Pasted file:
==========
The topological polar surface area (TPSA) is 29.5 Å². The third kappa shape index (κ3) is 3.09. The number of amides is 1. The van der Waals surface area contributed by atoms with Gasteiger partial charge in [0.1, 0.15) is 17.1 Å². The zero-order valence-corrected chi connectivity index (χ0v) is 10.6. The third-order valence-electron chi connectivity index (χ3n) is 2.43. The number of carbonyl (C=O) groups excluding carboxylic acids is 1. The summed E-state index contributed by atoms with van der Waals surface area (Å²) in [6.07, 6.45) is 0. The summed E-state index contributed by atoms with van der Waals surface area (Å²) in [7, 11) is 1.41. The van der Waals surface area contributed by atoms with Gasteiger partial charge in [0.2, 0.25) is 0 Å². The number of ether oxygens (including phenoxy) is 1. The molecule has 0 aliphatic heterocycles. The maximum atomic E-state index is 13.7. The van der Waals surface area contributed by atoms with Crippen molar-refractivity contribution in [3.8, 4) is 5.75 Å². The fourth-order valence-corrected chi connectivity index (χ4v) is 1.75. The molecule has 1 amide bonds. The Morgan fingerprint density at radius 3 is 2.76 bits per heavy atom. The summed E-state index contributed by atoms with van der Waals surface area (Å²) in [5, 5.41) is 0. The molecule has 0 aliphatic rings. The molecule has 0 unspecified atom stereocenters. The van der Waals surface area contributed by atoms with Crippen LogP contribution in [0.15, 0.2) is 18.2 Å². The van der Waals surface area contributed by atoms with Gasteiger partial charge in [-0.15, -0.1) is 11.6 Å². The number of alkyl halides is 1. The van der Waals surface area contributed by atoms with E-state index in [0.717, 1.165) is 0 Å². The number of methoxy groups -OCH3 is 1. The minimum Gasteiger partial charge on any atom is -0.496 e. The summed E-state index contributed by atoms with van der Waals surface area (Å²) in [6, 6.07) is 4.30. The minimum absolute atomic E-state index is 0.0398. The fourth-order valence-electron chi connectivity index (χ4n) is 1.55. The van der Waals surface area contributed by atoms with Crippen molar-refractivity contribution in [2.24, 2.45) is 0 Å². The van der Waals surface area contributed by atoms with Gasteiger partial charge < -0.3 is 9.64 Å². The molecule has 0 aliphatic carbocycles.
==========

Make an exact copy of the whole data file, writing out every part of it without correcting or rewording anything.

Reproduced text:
The topological polar surface area (TPSA) is 29.5 Å². The third kappa shape index (κ3) is 3.09. The number of amides is 1. The van der Waals surface area contributed by atoms with Gasteiger partial charge in [0.1, 0.15) is 17.1 Å². The zero-order valence-corrected chi connectivity index (χ0v) is 10.6. The third-order valence-electron chi connectivity index (χ3n) is 2.43. The number of carbonyl (C=O) groups excluding carboxylic acids is 1. The summed E-state index contributed by atoms with van der Waals surface area (Å²) in [6.07, 6.45) is 0. The summed E-state index contributed by atoms with van der Waals surface area (Å²) in [7, 11) is 1.41. The van der Waals surface area contributed by atoms with Gasteiger partial charge in [0.2, 0.25) is 0 Å². The number of ether oxygens (including phenoxy) is 1. The molecule has 0 aliphatic heterocycles. The maximum atomic E-state index is 13.7. The van der Waals surface area contributed by atoms with Crippen molar-refractivity contribution in [3.8, 4) is 5.75 Å². The fourth-order valence-corrected chi connectivity index (χ4v) is 1.75. The molecule has 1 amide bonds. The Morgan fingerprint density at radius 3 is 2.76 bits per heavy atom. The summed E-state index contributed by atoms with van der Waals surface area (Å²) in [5, 5.41) is 0. The molecule has 0 aliphatic rings. The molecule has 0 unspecified atom stereocenters. The van der Waals surface area contributed by atoms with Crippen LogP contribution in [0.15, 0.2) is 18.2 Å². The van der Waals surface area contributed by atoms with Gasteiger partial charge in [-0.15, -0.1) is 11.6 Å². The number of alkyl halides is 1. The van der Waals surface area contributed by atoms with E-state index in [0.717, 1.165) is 0 Å². The number of methoxy groups -OCH3 is 1. The minimum Gasteiger partial charge on any atom is -0.496 e. The summed E-state index contributed by atoms with van der Waals surface area (Å²) in [6, 6.07) is 4.30. The minimum absolute atomic E-state index is 0.0398. The fourth-order valence-electron chi connectivity index (χ4n) is 1.55. The van der Waals surface area contributed by atoms with Crippen molar-refractivity contribution in [2.24, 2.45) is 0 Å². The van der Waals surface area contributed by atoms with Gasteiger partial charge < -0.3 is 9.64 Å². The molecule has 0 aliphatic carbocycles.